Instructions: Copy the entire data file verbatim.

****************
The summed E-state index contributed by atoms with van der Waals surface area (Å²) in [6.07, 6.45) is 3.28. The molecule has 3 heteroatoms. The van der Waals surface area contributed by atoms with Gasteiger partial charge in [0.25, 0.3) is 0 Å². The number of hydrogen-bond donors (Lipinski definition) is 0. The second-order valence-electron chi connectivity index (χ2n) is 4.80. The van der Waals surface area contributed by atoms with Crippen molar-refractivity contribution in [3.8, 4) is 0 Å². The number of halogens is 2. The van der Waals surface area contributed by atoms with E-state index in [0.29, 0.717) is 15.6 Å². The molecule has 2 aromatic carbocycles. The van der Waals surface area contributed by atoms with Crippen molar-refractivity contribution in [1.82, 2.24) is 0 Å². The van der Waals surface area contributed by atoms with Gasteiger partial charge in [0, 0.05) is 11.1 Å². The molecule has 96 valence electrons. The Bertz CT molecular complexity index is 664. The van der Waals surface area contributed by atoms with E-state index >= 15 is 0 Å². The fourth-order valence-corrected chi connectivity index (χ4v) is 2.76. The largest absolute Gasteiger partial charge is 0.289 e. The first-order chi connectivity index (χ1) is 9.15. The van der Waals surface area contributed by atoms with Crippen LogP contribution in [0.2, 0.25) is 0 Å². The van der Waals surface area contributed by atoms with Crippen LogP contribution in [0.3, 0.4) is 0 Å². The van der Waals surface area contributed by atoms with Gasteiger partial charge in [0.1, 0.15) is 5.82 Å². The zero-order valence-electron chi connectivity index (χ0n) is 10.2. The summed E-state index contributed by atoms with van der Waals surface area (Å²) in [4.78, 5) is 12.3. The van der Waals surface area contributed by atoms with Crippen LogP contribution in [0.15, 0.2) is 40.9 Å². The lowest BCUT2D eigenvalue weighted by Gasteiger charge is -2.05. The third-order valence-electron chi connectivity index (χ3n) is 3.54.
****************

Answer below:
The summed E-state index contributed by atoms with van der Waals surface area (Å²) in [6.07, 6.45) is 3.28. The molecule has 3 heteroatoms. The van der Waals surface area contributed by atoms with Gasteiger partial charge in [0.25, 0.3) is 0 Å². The number of hydrogen-bond donors (Lipinski definition) is 0. The second-order valence-electron chi connectivity index (χ2n) is 4.80. The van der Waals surface area contributed by atoms with Crippen molar-refractivity contribution in [3.8, 4) is 0 Å². The number of halogens is 2. The van der Waals surface area contributed by atoms with E-state index in [0.29, 0.717) is 15.6 Å². The molecule has 2 aromatic carbocycles. The van der Waals surface area contributed by atoms with Crippen molar-refractivity contribution in [1.82, 2.24) is 0 Å². The van der Waals surface area contributed by atoms with Gasteiger partial charge in [0, 0.05) is 11.1 Å². The molecule has 96 valence electrons. The Bertz CT molecular complexity index is 664. The van der Waals surface area contributed by atoms with E-state index >= 15 is 0 Å². The fourth-order valence-corrected chi connectivity index (χ4v) is 2.76. The largest absolute Gasteiger partial charge is 0.289 e. The first-order chi connectivity index (χ1) is 9.15. The van der Waals surface area contributed by atoms with Crippen LogP contribution in [0.2, 0.25) is 0 Å². The van der Waals surface area contributed by atoms with Crippen LogP contribution in [0.3, 0.4) is 0 Å². The van der Waals surface area contributed by atoms with Gasteiger partial charge in [0.1, 0.15) is 5.82 Å². The zero-order valence-electron chi connectivity index (χ0n) is 10.2. The summed E-state index contributed by atoms with van der Waals surface area (Å²) in [4.78, 5) is 12.3. The van der Waals surface area contributed by atoms with Crippen LogP contribution in [0.15, 0.2) is 40.9 Å². The lowest BCUT2D eigenvalue weighted by Gasteiger charge is -2.05. The third-order valence-electron chi connectivity index (χ3n) is 3.54.